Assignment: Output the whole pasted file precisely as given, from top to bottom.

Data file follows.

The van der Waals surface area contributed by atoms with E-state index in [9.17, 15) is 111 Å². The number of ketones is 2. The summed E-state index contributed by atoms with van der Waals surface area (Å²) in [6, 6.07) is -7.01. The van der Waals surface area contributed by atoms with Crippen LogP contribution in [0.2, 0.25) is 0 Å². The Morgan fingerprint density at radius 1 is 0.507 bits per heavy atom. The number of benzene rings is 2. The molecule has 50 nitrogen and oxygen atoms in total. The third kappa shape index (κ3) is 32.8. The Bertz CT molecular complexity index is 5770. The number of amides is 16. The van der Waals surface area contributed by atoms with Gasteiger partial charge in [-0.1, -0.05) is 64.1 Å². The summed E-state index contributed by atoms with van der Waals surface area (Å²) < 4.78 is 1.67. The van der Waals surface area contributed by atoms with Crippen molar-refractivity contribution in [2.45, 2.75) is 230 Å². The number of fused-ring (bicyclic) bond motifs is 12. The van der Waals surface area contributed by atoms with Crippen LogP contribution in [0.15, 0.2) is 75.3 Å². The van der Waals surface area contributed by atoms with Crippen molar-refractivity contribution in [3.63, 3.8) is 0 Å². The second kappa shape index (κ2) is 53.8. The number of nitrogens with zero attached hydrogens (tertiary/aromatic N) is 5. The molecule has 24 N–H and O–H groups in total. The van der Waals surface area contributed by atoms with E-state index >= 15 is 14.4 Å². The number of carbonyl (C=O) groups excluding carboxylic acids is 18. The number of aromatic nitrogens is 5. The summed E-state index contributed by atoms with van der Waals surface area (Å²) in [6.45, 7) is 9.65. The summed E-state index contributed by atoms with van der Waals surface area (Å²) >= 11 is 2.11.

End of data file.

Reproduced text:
The van der Waals surface area contributed by atoms with E-state index in [9.17, 15) is 111 Å². The number of ketones is 2. The summed E-state index contributed by atoms with van der Waals surface area (Å²) in [6, 6.07) is -7.01. The van der Waals surface area contributed by atoms with Crippen LogP contribution in [0.2, 0.25) is 0 Å². The Morgan fingerprint density at radius 1 is 0.507 bits per heavy atom. The number of benzene rings is 2. The molecule has 50 nitrogen and oxygen atoms in total. The third kappa shape index (κ3) is 32.8. The Bertz CT molecular complexity index is 5770. The number of amides is 16. The van der Waals surface area contributed by atoms with Gasteiger partial charge in [-0.1, -0.05) is 64.1 Å². The summed E-state index contributed by atoms with van der Waals surface area (Å²) < 4.78 is 1.67. The van der Waals surface area contributed by atoms with Crippen molar-refractivity contribution in [2.45, 2.75) is 230 Å². The number of fused-ring (bicyclic) bond motifs is 12. The van der Waals surface area contributed by atoms with Crippen LogP contribution in [0.15, 0.2) is 75.3 Å². The van der Waals surface area contributed by atoms with Crippen molar-refractivity contribution in [3.63, 3.8) is 0 Å². The second kappa shape index (κ2) is 53.8. The number of nitrogens with zero attached hydrogens (tertiary/aromatic N) is 5. The molecule has 24 N–H and O–H groups in total. The van der Waals surface area contributed by atoms with E-state index >= 15 is 14.4 Å². The number of carbonyl (C=O) groups excluding carboxylic acids is 18. The number of aromatic nitrogens is 5. The summed E-state index contributed by atoms with van der Waals surface area (Å²) in [6.45, 7) is 9.65. The summed E-state index contributed by atoms with van der Waals surface area (Å²) >= 11 is 2.11.